No matter what some would say about Apple’s determination to encrypt its products, the company is not ready to go down without a fight in an effort to protect its privacy policies, even if that means engaging in a war of words with legislators.
When Apple first introduced the front-facing camera on the iPhone, it attempted to do so as elegantly as possible, but one patent hints at a future hardware revision which could hide the camera from view entirely. First noticed by AppleInsider, a patent published on Thursday for an “Electronic Device With Camera Flash Structures” seems to indicate that Apple might place the FaceTime camera inside the speaker port at the top of the phone and add a camera flash. More →
In iOS 7, Apple introduced a feature called FaceTime audio that offers sound quality that is far better than anything we had ever experienced before on the iPhone. It makes people’s voices sound more like, well, people’s voices. FaceTime audio works just like regular FaceTime calling; you can make a call to anyone with an iOS device that’s running iOS 7, and it’s completely free because it uses your data plan or Wi-Fi to make calls. More →
Rejoice, AT&T (T) iPhone subscribers: You no longer need to have a shared data plan or an LTE-capable iPhone 5 to use FaceTime over the company’s cellular network. AT&T announced on Wednesday that customers who own an HSPA+ compatible iPhone and subscribe to any tiered data plan can now use the carrier’s HSPA+ network to use Apple’s (AAPL) popular video chat application. AT&T says that it has “already begun updating our systems and processes and expect to start rolling the update out to customers on an ongoing basis beginning in the next couple of weeks.” The carrier first announced that iPhone 5 users with tiered data plans would be allowed to use FaceTime over its LTE network this past November. We’ve posted AT&T’s full press release below. More →
AT&T (T) has started to appease customers annoyed by its FaceTime policies by announcing that iPhone 5 users will be able to use the video chat application over the carrier’s LTE network even if they don’t have a shared data plan. AT&T isn’t charging customers any extra money to use FaceTime over its LTE network and that company says that it “expects to roll out this functionality to customers over the next eight to ten weeks.” AT&T is still requiring that customers have tiered data plans to use FaceTime over cellular, however, so customers that still have grandfathered unlimited data plans won’t be able to take advantage.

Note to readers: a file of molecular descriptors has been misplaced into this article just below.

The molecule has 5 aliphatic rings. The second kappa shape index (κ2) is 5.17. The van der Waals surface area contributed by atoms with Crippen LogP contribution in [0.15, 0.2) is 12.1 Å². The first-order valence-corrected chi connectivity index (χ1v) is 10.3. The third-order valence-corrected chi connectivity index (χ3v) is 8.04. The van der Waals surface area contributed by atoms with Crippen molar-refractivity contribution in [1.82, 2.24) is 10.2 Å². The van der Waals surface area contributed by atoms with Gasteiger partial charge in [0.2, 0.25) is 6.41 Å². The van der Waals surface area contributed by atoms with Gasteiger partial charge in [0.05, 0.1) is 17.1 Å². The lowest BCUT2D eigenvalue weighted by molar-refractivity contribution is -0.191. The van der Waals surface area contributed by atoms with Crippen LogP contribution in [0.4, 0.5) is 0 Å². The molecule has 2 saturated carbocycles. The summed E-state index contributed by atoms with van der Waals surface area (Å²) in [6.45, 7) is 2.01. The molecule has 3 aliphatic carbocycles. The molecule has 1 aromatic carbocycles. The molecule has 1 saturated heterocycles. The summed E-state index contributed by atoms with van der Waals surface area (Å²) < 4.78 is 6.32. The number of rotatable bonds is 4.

Many have complained about AT&T’s (T) FaceTime policy, but now one man is standing up to do something about it. Business Insider reports that an architect living in San Francisco, who wishes to remain anonymous, has filed a formal complaint with the Federal Communications Commission over AT&T’s decision to limit Apple’s (AAPL) FaceTime video calling application over its cellular network to shared data plan subscribers. The man said he was particularly annoyed because he has been paying AT&T for unlimited data use on his smartphone for years and now he’s angry that AT&T won’t let him use FaceTime over 3G or 4G on his unlimited data plan. More →
Federal Communications Commission chairman Julius Genachowski on Tuesday told The Verge that AT&T’s (T) policy on Apple’s (AAPL) FaceTime application was a matter of contention but wouldn’t say whether or not it violated the FCC’s net neutrality rules. Genachowski said that he couldn’t comment on how he felt about AT&T’s decision to limit FaceTime over its cellular network to shared data plan subscribers because the case might soon wind up being heard by the FCC and he didn’t want to show any prejudice for or against the wireless carrier. Several open-Internet advocacy groups said earlier this month that they planned to file a formal complaint against AT&T over its FaceTime policy as an alleged violation of net neutrality.